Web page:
Dr Emma Lane is a Senior Lecturer in the School of Pharmacy and Pharmaceutical Sciences at Cardiff University. Emma was born in London and studied Pharmacology for her first degree, before doing a PhD in Neuropharmacology at KCL, focusing on novel therapies for the treatment of Parkinson’s disease. Emma spent 2 years working in Sweden after her PhD where she specialised on understanding the side effects of cell transplantation for the treatment of Parkinson’s disease. She then moved to Cardiff for a second post-doc position after meeting Prof Dunnett from Cardiff University at a conference in the US where Emma was presenting her work. She came to Cardiff for a three year contract, single……10 years later she has a husband, 2 children, a lectureship and her own research group.
SS: How did you get to your current position?
EL: In 2009 I was working as a post-doc in Cardiff University School of Biosciences and had contacted the School of Pharmacy about whether I could deliver some lectures for them to get some teaching experience. I ended up being seconded into the school to deliver material after the module leader left the School. A lectureship was the advertised and I applied! 5 years later (whilst on maternity leave) I was promoted to Senior Lecturer.
SS: What, or who, inspired you to get a career in science?
EL: My mum was a nurse, my dad a policeman, and I was always fascinated by the idea that legal and illegal drugs could have such huge effects on the body and brain that were both therapeutics and dangerous. I wanted to understand why, and discovered a fascination for chemicals known as monoamines which influence lots of different function of the brain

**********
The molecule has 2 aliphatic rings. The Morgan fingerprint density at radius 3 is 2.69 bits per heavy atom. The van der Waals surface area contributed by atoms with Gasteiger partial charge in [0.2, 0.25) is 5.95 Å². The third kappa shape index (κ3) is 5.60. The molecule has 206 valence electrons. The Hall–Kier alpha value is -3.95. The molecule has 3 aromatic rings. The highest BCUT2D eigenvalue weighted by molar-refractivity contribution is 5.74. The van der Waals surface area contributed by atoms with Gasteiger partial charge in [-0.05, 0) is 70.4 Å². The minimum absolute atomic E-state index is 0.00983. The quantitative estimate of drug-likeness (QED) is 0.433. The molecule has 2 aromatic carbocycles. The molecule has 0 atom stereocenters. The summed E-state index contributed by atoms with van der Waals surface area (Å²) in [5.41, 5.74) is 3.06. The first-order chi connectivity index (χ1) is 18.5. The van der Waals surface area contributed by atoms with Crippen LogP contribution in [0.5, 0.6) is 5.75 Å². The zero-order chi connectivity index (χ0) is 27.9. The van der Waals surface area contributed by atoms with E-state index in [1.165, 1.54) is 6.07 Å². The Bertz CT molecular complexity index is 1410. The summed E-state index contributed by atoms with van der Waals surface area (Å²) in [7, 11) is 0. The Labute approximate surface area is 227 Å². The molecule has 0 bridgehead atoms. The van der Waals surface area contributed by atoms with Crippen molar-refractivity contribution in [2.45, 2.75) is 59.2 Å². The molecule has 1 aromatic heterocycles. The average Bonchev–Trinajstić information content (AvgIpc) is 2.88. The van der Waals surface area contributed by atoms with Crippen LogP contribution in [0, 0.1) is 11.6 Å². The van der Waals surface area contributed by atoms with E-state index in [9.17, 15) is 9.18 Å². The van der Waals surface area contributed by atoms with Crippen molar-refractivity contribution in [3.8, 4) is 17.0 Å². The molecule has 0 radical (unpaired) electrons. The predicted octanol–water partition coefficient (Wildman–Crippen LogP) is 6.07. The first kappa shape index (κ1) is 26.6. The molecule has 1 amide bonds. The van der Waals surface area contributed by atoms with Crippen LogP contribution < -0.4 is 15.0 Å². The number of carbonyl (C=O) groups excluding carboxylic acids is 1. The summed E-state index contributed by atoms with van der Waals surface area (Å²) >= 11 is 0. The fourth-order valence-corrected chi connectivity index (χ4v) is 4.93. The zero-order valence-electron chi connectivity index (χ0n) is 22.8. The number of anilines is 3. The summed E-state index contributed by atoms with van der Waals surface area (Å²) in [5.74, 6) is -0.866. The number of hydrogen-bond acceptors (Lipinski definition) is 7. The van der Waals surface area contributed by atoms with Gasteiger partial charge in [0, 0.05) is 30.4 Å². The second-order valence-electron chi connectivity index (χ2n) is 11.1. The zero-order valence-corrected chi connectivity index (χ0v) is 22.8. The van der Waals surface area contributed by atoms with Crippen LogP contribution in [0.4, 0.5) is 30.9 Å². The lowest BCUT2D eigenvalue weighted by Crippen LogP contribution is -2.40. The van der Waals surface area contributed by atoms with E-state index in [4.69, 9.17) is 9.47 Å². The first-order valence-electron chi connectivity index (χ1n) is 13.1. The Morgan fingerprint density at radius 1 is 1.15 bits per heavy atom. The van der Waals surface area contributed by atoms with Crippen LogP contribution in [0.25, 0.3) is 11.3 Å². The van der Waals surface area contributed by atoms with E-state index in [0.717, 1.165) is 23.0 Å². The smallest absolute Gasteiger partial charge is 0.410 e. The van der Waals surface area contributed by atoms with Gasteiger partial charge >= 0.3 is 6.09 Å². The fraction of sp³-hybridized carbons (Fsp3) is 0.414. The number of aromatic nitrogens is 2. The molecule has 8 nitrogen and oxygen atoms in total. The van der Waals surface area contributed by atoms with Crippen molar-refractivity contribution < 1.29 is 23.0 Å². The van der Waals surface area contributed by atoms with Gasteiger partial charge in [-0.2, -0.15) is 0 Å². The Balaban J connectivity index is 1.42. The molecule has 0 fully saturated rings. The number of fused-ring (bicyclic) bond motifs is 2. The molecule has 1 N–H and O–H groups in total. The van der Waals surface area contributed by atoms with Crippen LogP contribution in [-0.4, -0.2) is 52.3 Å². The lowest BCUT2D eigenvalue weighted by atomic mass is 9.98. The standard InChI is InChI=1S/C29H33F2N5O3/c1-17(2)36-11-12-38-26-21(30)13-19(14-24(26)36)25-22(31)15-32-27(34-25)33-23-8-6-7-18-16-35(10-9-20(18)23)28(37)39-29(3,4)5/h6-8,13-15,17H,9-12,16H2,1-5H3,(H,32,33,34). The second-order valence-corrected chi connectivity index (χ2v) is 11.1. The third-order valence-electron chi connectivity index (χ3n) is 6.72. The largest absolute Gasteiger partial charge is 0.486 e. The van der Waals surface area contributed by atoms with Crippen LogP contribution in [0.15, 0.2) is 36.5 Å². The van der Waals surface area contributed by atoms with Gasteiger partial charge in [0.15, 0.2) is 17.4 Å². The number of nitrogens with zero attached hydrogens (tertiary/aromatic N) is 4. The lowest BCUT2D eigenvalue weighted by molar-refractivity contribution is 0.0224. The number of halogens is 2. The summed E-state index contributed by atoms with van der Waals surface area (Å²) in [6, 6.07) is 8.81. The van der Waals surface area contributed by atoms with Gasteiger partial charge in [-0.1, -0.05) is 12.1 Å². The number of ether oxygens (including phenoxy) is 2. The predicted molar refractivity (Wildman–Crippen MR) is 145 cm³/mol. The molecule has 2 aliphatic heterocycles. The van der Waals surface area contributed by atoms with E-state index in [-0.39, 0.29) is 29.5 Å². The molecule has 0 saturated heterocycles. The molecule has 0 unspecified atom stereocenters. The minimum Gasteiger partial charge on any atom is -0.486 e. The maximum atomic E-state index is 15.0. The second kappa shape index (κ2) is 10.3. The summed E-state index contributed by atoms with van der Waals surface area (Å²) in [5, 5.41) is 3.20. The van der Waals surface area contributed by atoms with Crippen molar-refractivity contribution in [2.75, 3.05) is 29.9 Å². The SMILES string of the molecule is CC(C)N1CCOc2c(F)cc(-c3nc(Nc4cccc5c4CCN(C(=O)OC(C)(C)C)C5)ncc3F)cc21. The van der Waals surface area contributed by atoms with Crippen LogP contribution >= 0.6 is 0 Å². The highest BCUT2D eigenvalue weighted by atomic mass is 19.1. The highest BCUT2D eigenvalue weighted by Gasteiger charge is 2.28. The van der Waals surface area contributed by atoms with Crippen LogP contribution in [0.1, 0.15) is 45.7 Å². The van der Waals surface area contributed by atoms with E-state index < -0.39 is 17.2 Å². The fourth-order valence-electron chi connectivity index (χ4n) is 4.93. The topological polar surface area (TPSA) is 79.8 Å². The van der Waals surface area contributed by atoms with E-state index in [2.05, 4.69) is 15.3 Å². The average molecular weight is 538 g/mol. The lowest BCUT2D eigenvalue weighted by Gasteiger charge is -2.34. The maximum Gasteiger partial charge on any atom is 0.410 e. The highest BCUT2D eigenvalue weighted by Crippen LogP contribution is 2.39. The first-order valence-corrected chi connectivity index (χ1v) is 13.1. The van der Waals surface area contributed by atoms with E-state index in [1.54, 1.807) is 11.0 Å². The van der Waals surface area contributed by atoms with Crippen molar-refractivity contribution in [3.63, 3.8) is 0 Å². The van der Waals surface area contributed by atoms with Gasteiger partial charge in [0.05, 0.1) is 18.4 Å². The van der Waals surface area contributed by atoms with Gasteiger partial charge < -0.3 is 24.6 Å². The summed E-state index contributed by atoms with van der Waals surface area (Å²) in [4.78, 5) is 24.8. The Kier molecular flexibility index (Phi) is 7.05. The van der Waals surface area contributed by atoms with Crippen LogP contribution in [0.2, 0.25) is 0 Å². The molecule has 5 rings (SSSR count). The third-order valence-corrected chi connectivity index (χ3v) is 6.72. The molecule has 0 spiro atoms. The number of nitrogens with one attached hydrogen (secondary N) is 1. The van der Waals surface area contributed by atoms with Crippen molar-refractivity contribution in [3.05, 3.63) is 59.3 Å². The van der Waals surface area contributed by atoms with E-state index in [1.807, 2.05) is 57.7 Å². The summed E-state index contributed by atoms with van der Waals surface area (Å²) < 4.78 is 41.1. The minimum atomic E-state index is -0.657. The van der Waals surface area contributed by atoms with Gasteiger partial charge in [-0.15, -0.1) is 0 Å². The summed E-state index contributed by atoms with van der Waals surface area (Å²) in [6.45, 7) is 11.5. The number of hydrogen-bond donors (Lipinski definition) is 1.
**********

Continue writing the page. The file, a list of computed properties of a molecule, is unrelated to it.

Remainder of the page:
SS: What is the most fascinating aspect of your research/work?
EL: My main research is focused on treating Parkinson’s disease with stem cells, repairing the damage caused by this devastating, progressive disease, by putting new cells directly into the damaged brain. We need to understand how the drugs used to treat the disease, might affect the way these new cells behave if we use them as a therapy, will they help or hinder? I love being at the transition of lab science moving into the clinic and seeing how the lab work can directly influence clinical trial design and chances of success.
SS: What attracted you to Soapbox Science in the first place?
EL: The novelty of the set up, the challenge of talking about my research and making it accessible and engaging to anyone who wants to listen, and the added challenge of having to draw people in!
SS: Sum up in one word your expectations for the day – excitement? Fear? Thrill? Anticipation?
SS: If you could change one thing about the scientific culture right now, what would it be?
EL: I would like there to be greater weight placed on the scientific value of the project you are proposing, rather than your track record. It is incredibly difficult for anyone to progress or get grant funding if you have a gap in your track record, or to get that ever important first foot on the ladder of significant grant income. It’s a hard financial climate for everyone, but the need to compete with people who haven’t got that break (which is necessary if you want a family) adds additional pressure to female scientists in particular. In theory science is a family friendly career, in reality it’s a life choice which needs much more than a 9-5 job.
SS: What would be your top recommendation to a female PhD student considering pursuing a career in academia?
EL: I had fabulous female mentors from an early stage in my career, their advice and support was invaluable. Having someone independent to help give you perspective on where you are now, and where you want to be in the future, is incredibly useful in keeping you inspired and on track, especially when the chips are down.